Point of View
Parking Quiz, Schools, and The Road to Escondido…
By John Van Horn
The San Diego Union-Tribune reviewed nearly 2.5 million parking tickets issued in the Southern California city and found some interesting facts.
1. On what day of the week are the most citations issued? – Tuesday, followed closely by Wednesday
2. On what day, excluding Sunday, are the fewest issued? – Saturday
3. What is the most ticketed hour of the day? 11 a.m. to noon
4. What car color is the most often ticketed? White (21%)
5. What are the top three violations? No Current Registration, 482,000; Expired Meters, 456,000; Violation of Posted Rule (time limits, loading zones, fire hydrants, no parking, etc.), 431,000.
Time to trade in the white Belchfire V12 and keep my driving down to later afternoon and weekends ...
They also parsed the citations by location, and since they won’t mean a lot to you, I won’t list them here. However, it might be interesting to see if the locations where most tickets were written correlated with any particular enforcement officers ...
When the school decides to build some new classrooms, a research center or a dorm on a parking lot, they often don’t consider the problem that during construction, if not after, those spaces go away.
This problem is not unique. It goes to “net” parking spaces. Let’s assume that they are building a new wing of the hospital on a 500-car parking lot. There will be a 600-car garage under the new facility. Oh, we say, we will have 600 spaces when the construction is finished.
Not so; you will have 100 spaces when the construction is finished. The 500 were already there. And most likely, the folks using the new facility will generate more than the net increase in parking, so you are fighting an uphill battle. Worrying about parking during construction is a temporary problem; the result is a permanent issue.
The parking management folks go through three years of hell while construction is going on, and then when the garage opens, they find the hell is just beginning.
As grandchildren of boomers come of college age, more and more facilities will be needed. And that scarce parking will be used for those facilities.
What is a poor parking manager to do?
Solve the problem the old fashioned way. Charge more for parking. Get rid of all that hierarchy and political nonsense and charge for parking as people use parking. You will find that, miraculously, more space will appear, trips to the campus will be reduced, and all will be right with the world.
Folks riding the Metro in Toronto are going to have to pay to park in outlying stations. It’s about time. Giving “free” parking to one group isn’t appropriate and sends the wrong message.
What they should do if they are concerned about losing ridership is have a reduced rate for Metro customers. That way they can track usage, get income to cover the cost of providing the space, and the riders will understand that they get a break on the cost because they are customers.
I just have never understood why “free” parking is such a big deal. We pay for literally everything else. And in many cases, we pay for parking at incredibly high rates.
It costs more to park than to see a hockey game, more than a ticket at a Dodger game, and more than the cheap seats at the Hollywood Bowl. So what do people do? They either pay it, or look for alternative ways to get to the event.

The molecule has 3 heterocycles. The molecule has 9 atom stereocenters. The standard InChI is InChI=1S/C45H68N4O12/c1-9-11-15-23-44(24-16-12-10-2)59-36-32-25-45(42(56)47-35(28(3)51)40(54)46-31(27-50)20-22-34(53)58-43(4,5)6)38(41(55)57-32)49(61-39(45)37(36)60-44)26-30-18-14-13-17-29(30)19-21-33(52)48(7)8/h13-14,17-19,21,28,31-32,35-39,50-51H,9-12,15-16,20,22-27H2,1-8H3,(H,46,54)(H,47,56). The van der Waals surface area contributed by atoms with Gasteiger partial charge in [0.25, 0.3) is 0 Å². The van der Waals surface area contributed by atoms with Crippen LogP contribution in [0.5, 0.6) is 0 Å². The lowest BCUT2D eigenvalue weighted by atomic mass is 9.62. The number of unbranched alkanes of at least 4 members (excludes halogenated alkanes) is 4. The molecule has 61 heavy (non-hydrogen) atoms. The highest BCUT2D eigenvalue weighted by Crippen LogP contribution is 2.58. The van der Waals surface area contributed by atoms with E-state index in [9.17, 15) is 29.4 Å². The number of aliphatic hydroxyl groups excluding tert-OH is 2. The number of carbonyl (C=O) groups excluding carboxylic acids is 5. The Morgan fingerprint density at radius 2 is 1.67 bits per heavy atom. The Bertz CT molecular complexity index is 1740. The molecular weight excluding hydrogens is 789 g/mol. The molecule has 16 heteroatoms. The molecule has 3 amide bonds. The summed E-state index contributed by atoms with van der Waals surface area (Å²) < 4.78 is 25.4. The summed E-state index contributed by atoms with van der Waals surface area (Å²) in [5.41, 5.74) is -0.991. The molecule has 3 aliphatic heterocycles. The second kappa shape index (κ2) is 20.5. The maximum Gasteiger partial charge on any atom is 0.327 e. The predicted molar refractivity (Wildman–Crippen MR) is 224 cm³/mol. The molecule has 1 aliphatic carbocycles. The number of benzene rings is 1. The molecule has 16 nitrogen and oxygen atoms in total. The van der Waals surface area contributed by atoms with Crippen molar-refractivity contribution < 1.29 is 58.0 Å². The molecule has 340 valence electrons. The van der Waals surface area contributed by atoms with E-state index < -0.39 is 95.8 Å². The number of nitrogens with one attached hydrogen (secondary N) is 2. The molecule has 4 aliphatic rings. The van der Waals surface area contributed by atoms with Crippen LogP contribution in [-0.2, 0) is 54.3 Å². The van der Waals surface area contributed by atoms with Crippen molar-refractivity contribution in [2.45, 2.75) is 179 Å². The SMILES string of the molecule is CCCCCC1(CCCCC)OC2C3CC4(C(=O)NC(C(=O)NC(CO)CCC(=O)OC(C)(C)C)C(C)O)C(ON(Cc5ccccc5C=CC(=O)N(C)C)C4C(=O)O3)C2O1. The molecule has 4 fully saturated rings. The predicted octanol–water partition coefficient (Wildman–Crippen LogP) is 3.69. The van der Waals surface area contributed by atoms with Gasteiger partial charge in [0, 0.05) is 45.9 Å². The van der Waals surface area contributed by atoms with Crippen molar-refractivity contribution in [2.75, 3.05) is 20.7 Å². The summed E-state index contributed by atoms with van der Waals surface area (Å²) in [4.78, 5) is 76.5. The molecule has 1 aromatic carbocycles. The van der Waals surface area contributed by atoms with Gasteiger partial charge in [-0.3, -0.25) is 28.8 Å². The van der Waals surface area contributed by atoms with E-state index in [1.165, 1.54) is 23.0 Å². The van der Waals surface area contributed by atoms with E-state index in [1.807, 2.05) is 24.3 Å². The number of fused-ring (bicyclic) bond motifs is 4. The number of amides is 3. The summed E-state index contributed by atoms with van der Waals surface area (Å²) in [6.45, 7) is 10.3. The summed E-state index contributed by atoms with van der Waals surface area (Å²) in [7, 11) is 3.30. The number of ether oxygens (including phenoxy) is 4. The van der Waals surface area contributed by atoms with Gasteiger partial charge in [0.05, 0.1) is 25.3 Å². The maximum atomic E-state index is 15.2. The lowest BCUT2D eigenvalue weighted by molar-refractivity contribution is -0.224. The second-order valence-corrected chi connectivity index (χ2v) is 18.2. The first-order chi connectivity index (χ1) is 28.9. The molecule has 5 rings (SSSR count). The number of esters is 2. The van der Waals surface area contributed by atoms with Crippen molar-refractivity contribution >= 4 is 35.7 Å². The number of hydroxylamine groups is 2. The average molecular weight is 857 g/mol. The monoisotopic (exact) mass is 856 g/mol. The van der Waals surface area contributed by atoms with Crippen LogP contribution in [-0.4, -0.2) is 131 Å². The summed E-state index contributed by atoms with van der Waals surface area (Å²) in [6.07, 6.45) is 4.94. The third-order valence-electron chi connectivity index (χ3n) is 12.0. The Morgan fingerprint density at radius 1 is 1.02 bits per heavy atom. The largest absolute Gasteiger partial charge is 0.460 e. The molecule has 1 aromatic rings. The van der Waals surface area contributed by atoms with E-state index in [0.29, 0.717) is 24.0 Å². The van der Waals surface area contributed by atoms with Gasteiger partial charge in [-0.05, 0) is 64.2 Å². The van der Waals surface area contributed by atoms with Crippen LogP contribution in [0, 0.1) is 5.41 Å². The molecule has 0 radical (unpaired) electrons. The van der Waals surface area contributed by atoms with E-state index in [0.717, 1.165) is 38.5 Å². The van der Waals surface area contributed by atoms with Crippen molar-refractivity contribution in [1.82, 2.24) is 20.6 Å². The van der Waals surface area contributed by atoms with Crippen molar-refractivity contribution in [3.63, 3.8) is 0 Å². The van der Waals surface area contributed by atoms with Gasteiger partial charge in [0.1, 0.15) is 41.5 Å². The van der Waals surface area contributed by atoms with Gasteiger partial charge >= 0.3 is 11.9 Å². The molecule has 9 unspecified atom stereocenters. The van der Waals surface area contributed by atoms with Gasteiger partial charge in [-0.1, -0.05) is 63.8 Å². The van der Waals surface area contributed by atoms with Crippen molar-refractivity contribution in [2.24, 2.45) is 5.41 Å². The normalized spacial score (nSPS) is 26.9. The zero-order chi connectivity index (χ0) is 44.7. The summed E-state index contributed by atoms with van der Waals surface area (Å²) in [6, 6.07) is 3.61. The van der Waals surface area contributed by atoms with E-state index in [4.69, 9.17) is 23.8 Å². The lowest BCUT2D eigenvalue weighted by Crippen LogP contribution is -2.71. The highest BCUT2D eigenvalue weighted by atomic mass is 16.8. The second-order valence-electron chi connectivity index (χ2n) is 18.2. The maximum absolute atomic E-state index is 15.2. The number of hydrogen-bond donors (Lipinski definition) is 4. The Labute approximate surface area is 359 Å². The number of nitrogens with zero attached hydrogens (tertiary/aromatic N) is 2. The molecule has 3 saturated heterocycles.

If you build it, they will come. No one decides not to go to the game or the concert or, frankly, out to dinner because you have to pay for parking. Sorry, if such decisions are made, it’s usually because of a really bad team record, the fact that you just can’t stand Madonna, or poor food.
I have been following the folly of the city of Escondido, CA. They want to introduce on-street parking restrictions in their neighborhoods. Seems a lot of people in the Southern California community near San Diego have more than a couple of cars and park them on the streets, causing mayhem for their neighbors. The city wants to limit the number of cars you can park on the street overnight to two.
The chamber of commerce and property-owner groups are up in arms and say the problem really isn’t that bad, and after all, folks might have to clean out their garages or, horrors, sell some of their vehicles.
My comment is the same as it was a year ago when this first came up. Charge for on-street parking in the neighborhoods. Give folks a single on-street permit and then tell them they have to pay for any over one.
This is the solution. The money generated would more than pay for the program. People would be motivated to clean out their garages and sell their junker cars. And those who didn’t want to would simply have to pony up a few bucks each month for the right to use the city streets to store their belongings.
All these homes have garages, and garages are for cars. They are putting the cars in the streets and storing “stuff” in the garages. In effect, the streets are being used to store their “stuff.”
The idea of charging for on-street parking in residential neighborhoods has never been discussed, I believe, in Escondido. I don’t know the numbers, but the map in the reference in the article looks like a pretty large area to me. If 500 homes put up 25 bucks a month, that’s 150k a year. Certainly enough to run the program (taking into account fines and etc.).
My guess is that there would be money left over to fund cleanup in parks, tree planting, new lighting, and the like. Sold that way, my guess is that the folks in those neighborhoods wouldn’t see it as such a problem.
Will it come to pass? Not in our lifetime, at least not in Escondido.
Article Abstract from October, 2008